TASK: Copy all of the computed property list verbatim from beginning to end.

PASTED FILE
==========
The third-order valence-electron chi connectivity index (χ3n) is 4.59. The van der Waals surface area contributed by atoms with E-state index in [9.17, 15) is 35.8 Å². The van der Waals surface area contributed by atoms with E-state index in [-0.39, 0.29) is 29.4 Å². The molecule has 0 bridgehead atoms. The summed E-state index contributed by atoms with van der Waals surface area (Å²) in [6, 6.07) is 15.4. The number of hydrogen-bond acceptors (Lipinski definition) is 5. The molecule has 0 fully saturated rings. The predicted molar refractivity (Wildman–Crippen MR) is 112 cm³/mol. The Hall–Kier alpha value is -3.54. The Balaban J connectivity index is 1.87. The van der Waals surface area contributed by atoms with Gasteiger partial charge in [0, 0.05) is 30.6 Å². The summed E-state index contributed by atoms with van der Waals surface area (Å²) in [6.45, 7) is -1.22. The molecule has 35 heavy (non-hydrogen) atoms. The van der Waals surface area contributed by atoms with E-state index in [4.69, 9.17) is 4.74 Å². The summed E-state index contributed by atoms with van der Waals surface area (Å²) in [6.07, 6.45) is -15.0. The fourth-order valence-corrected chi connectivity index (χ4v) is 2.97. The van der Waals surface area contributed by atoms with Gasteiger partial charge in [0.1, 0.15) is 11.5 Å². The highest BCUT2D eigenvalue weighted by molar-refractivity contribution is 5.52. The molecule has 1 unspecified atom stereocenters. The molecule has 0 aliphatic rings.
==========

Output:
The third-order valence-electron chi connectivity index (χ3n) is 4.59. The van der Waals surface area contributed by atoms with E-state index in [9.17, 15) is 35.8 Å². The van der Waals surface area contributed by atoms with E-state index in [-0.39, 0.29) is 29.4 Å². The molecule has 0 bridgehead atoms. The summed E-state index contributed by atoms with van der Waals surface area (Å²) in [6, 6.07) is 15.4. The number of hydrogen-bond acceptors (Lipinski definition) is 5. The molecule has 0 fully saturated rings. The predicted molar refractivity (Wildman–Crippen MR) is 112 cm³/mol. The Hall–Kier alpha value is -3.54. The Balaban J connectivity index is 1.87. The van der Waals surface area contributed by atoms with Gasteiger partial charge in [0, 0.05) is 30.6 Å². The summed E-state index contributed by atoms with van der Waals surface area (Å²) in [6.45, 7) is -1.22. The molecule has 35 heavy (non-hydrogen) atoms. The van der Waals surface area contributed by atoms with E-state index in [4.69, 9.17) is 4.74 Å². The summed E-state index contributed by atoms with van der Waals surface area (Å²) in [6.07, 6.45) is -15.0. The fourth-order valence-corrected chi connectivity index (χ4v) is 2.97. The van der Waals surface area contributed by atoms with Gasteiger partial charge in [0.1, 0.15) is 11.5 Å². The highest BCUT2D eigenvalue weighted by molar-refractivity contribution is 5.52. The molecule has 1 unspecified atom stereocenters. The molecule has 0 aliphatic rings.